May 2020 Update

  • Summer message from Paulette Granberry Russell

    Paulette Granberry RussellSummer 2020

    The challenges we are facing now, as a nation and as an institution due to the pandemic, are unprecedented in our lifetimes. Michigan State, like all of higher education, had to move quickly in its responses to COVID-19. Through that process and going forward, we recognize the differential impacts that the disease has wrought, and our responsibility to keep equity top-of-mind as we continue to evaluate our next steps.  

    All of us are struggling with massive adjustments in our daily lives; many of our students, though, are dealing not just with the disappointment of canceled events or the pain of social isolation. Their lives are in upheaval.  Some of our students no longer have access to the technology they did on campus. Students, due to their DACA, undocumented, LBGTQ identities, or other factors may be more vulnerable under these circumstances than ever before in their lives. (Please see for resources regarding undocumented students. The LBGT Resource Center can also provide information.) Some have had to grapple with food and housing insecurity, loss of their own employment, and parents and other family members who are out of work.

    National data indicates that COVID-19 is disproportionately affecting the health of people of color as well as older people, and even younger people are becoming victims in ways unanticipated. This directly impacts many of our friends, coworkers, and neighbors. Compounding these pressures is an increasingly visible presence of xenophobia and harassment directed at people of Asian descent. We remain committed to helping build a future for MSU that is inclusive and equitable, both in-person and online. We do this through outreach, scholarship, workshops, and advocacy. None of that has changed, even as the world has changed so rapidly around us.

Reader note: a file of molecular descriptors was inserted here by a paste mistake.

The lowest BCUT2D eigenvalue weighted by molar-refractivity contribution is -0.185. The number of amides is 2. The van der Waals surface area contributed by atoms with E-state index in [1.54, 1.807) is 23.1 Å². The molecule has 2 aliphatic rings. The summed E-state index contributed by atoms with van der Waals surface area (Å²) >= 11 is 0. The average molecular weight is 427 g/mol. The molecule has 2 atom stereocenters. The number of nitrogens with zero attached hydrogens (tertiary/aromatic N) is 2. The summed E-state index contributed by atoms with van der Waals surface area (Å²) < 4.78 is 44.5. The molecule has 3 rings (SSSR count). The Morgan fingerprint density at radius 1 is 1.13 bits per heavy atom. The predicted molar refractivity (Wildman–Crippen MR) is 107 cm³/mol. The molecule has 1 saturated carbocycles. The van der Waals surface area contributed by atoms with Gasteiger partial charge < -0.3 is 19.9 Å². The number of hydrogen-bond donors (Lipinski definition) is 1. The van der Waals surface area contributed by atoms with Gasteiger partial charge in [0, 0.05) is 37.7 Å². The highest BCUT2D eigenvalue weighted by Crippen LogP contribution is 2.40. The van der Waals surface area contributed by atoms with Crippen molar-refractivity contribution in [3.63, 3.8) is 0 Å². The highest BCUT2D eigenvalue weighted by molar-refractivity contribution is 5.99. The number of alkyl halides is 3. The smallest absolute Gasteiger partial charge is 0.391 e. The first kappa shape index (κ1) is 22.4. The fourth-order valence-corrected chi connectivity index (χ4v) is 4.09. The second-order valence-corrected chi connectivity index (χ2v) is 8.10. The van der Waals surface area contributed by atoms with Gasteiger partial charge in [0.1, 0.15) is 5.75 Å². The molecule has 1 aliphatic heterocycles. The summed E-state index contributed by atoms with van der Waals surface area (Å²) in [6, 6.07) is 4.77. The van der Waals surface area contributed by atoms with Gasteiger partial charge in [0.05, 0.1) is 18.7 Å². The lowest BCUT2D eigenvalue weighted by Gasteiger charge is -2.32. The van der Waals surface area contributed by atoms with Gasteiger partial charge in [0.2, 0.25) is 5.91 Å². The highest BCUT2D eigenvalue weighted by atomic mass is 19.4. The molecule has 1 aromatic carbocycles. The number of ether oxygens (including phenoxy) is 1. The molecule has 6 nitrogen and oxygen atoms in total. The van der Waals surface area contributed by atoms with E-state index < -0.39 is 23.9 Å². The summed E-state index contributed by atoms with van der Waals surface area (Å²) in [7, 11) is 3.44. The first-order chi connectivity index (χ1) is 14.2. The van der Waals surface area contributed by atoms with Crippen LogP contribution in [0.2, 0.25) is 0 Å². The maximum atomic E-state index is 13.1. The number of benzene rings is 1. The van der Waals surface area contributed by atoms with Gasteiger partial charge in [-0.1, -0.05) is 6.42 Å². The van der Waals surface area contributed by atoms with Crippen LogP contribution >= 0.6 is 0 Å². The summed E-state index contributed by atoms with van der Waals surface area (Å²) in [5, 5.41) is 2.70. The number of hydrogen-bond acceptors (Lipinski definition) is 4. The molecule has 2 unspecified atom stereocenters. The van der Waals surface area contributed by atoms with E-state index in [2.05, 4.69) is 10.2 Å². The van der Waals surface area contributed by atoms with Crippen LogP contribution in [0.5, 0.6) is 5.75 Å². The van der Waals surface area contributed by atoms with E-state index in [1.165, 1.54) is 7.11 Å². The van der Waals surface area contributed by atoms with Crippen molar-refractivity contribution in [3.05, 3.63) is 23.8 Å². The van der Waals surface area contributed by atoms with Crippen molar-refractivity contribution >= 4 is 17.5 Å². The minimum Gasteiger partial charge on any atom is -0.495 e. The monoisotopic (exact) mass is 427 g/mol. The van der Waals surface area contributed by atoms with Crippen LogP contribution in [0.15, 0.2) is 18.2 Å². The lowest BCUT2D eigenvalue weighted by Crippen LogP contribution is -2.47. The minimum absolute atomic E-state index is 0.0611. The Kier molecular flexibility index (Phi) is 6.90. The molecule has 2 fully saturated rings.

We have adapted our MSU Dialogues program to reflect how COVID-19 is exacerbating pre-existing social and economic inequities, and we’re greatly appreciative of those MSU faculty and staff who have partnered with us for this important work. 

    The appetite to address the disparate impacts of the outbreak is substantial; a Handbook of Children and Prejudice: Integrating Research, Practice, and Policy, co-authored by Dr. Deborah Johnson, director of MSU’s Diversity Research Network, has seen over 20,000 downloads in 10 months. We are fortunate to have leading voices in this conversation on our campus and within the Office for Inclusion and Intercultural Initiatives. 

    I am happy to share that I will be engaging in further work around DEI at the national level, as I became president of the National Association of Diversity Officers in Higher Education (NADOHE) this past March. I am honored to continue to work with dedicated people from every corner of the country on making the contemporary university a welcoming place for everyone. 

    I am also honored to be working with a community of Spartans—especially those in the Inclusion and Intercultural Initiatives office—who have shown extraordinary resolve in doing our work in the midst of the extraordinary circumstances. 

    Paulette Granberry Russell, J. D.

    Chief Diversity Officer & Senior Advisor to the President for Diversity

    Director, Office for Inclusion and Intercultural Initiatives

  • A Handbook of Children and Prejudice: Integrating Research, Practice, and Policy

    book cover of A Handbook of Children and Prejudice: Integrating Research, Practice, and PolicyDr. Deborah Johnson, director of MSU’s Diversity Research Network

    Our students on this campus have been affected by a range of minoritized and bias events this year. For those who may wish to understand the long term impact of these occurrences on our college students, this book touches upon the age groups and the factors that contribute to racialized and “otherizing” stresses that can lead to ongoing mental health compromises and disruption of one’s studies (impact of social media, changes in social circumstances, family and economic circumstances, first-generation concerns, LGBTQ experiences, and contexts, etc.).